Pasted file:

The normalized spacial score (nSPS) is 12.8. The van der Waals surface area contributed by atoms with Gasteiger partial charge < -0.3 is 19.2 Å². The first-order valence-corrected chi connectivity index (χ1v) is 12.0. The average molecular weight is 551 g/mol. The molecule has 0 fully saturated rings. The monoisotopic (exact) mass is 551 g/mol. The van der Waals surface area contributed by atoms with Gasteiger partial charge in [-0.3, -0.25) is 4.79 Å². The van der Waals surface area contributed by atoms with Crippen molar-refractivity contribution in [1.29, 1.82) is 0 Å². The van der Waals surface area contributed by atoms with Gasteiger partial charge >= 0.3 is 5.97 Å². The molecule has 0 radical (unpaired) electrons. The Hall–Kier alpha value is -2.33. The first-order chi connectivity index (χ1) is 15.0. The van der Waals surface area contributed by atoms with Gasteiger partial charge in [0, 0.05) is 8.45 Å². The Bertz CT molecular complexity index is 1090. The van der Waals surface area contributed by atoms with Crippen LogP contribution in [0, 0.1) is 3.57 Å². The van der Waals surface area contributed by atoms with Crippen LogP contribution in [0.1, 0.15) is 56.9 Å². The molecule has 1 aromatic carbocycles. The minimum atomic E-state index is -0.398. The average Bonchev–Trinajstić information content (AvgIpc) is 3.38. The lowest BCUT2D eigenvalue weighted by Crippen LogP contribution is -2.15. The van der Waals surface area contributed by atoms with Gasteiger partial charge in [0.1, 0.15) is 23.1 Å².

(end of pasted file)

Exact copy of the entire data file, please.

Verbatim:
The normalized spacial score (nSPS) is 12.8. The van der Waals surface area contributed by atoms with Gasteiger partial charge < -0.3 is 19.2 Å². The first-order valence-corrected chi connectivity index (χ1v) is 12.0. The average molecular weight is 551 g/mol. The molecule has 0 fully saturated rings. The monoisotopic (exact) mass is 551 g/mol. The van der Waals surface area contributed by atoms with Gasteiger partial charge in [-0.3, -0.25) is 4.79 Å². The van der Waals surface area contributed by atoms with Crippen molar-refractivity contribution in [1.29, 1.82) is 0 Å². The van der Waals surface area contributed by atoms with Gasteiger partial charge >= 0.3 is 5.97 Å². The molecule has 0 radical (unpaired) electrons. The Hall–Kier alpha value is -2.33. The first-order chi connectivity index (χ1) is 15.0. The van der Waals surface area contributed by atoms with Gasteiger partial charge in [0, 0.05) is 8.45 Å². The Bertz CT molecular complexity index is 1090. The van der Waals surface area contributed by atoms with Crippen LogP contribution in [0, 0.1) is 3.57 Å². The van der Waals surface area contributed by atoms with Crippen LogP contribution in [0.1, 0.15) is 56.9 Å². The molecule has 1 aromatic carbocycles. The minimum atomic E-state index is -0.398. The average Bonchev–Trinajstić information content (AvgIpc) is 3.38. The lowest BCUT2D eigenvalue weighted by Crippen LogP contribution is -2.15. The van der Waals surface area contributed by atoms with Gasteiger partial charge in [0.1, 0.15) is 23.1 Å².